He has been a visiting professor and taught courses at numerous universities around the world and has received many awards for his research and teaching. A long record of publication commenced with a paper from his Accounting Honours thesis in Abacus (1969) and a Journal of Accounting Research (JAR 1973) paper from his first-year research paper at Stanford. His doctoral work produced three papers in leading journals, JAR (1975), Journal of Finance (JF 1977) and The Accounting Review (TAR 1977), the latter winning the 1975 Competitive Manuscript Award of the American Accounting Association (AAA). At Chicago, George Foster wrote the first edition of his ground-breaking text Financial Statement Analysis. This book received the Citation
for Meritorious Contribution to Accounting Literature from the Australian Society of Accountants in 1979 and a Notable Contributions Award in 1983 by the American Institute of Certified Public Accountants (AICPA).
George Foster’s publication record is outstanding and sustained. He has published more than sixty papers, nineteen of which have appeared in premier accounting and finance journals along with a range of specialist academic and practitioner journals. His research has embraced financial reporting and capital markets. His 1977 TAR paper which focused on the time series properties and predictive ability of quarterly accounting data, also received the 1976 Competitive Manuscript Award of the AAA. Two papers in the Review of Accounting Studies (1998, 2007) continued this theme.
Challenging conventional wisdom has been an ongoing aspect of his research in financial accounting. When challenged by the CFO of McDonald’s Corporation to explain the negative market reaction following an ‘accounting expose’ in Barron’s by Abe Briloff, Foster responded with a detailed report that led to a JAR paper in 1978 and in 1986 a paper in the Journal of Accounting, Auditing and Finance. A widely cited paper with Chris Olsen and Terry Shevlin documented phenomenon not explained by the efficient markets hypothesis (TAR 1984) and in more recent times a comprehensive analysis of accounting accruals at the time of initial public offerings with Chris Armstrong and Daniel Taylor was published in 2016 in Management Science.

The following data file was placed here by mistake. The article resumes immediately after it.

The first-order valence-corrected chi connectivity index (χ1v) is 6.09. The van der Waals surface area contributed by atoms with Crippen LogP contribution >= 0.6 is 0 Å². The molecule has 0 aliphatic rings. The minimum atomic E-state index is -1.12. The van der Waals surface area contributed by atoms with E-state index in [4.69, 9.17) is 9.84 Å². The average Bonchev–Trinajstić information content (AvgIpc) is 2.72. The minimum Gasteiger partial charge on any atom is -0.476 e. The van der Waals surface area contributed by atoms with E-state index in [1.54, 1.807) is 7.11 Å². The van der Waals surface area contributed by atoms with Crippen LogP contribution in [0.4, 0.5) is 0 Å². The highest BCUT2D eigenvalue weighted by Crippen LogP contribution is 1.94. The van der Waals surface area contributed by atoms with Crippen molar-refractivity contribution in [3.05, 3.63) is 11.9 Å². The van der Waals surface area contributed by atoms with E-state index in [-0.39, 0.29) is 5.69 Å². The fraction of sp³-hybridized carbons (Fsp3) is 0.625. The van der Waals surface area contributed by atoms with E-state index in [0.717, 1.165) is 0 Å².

Much of George’s academic teaching has focused on management accounting. In the mid-1980s he was invited by Charles Horngren to co-author Cost Accounting, A Managerial Emphasis. Horngren embraced Foster’s commitment to a major restructuring and broadening of this hugely successful text. He remained a co-author until the tenth edition in 2000. In this process he consulted managers and managerial accountants and worked with an industry-sponsored body (CAM-I) in the 1990s examining how changes in manufacturing and operations were affecting information systems generally, and management accounting specifically. Three CAM-I Reports and an associated article in the Journal of Management Accounting Research (JMAR 1994) resulted from this work. Two other industry reports on Activity Based Accounting were published in 1995 and 1997. Field based research on management accounting in the 1990s covered many areas that were at the forefront of changes in both teaching and the practice of the discipline – JIT Manufacturing, Flexible Manufacturing and ABC. Working with Hewlett Packard, Foster conducted, with Mahendra Gupta, an extensive analysis of cost- behavior in their manufacturing plants. Articles on management accounting were published in academic journals such as JAE and JMAR together with practitioner journals. Two monographs published by the AAA were co-authored by Foster with Philip Brown (AAHoF 2010) and Eric Noreen in 1985 and with Brown and Greg Clinch in 1992.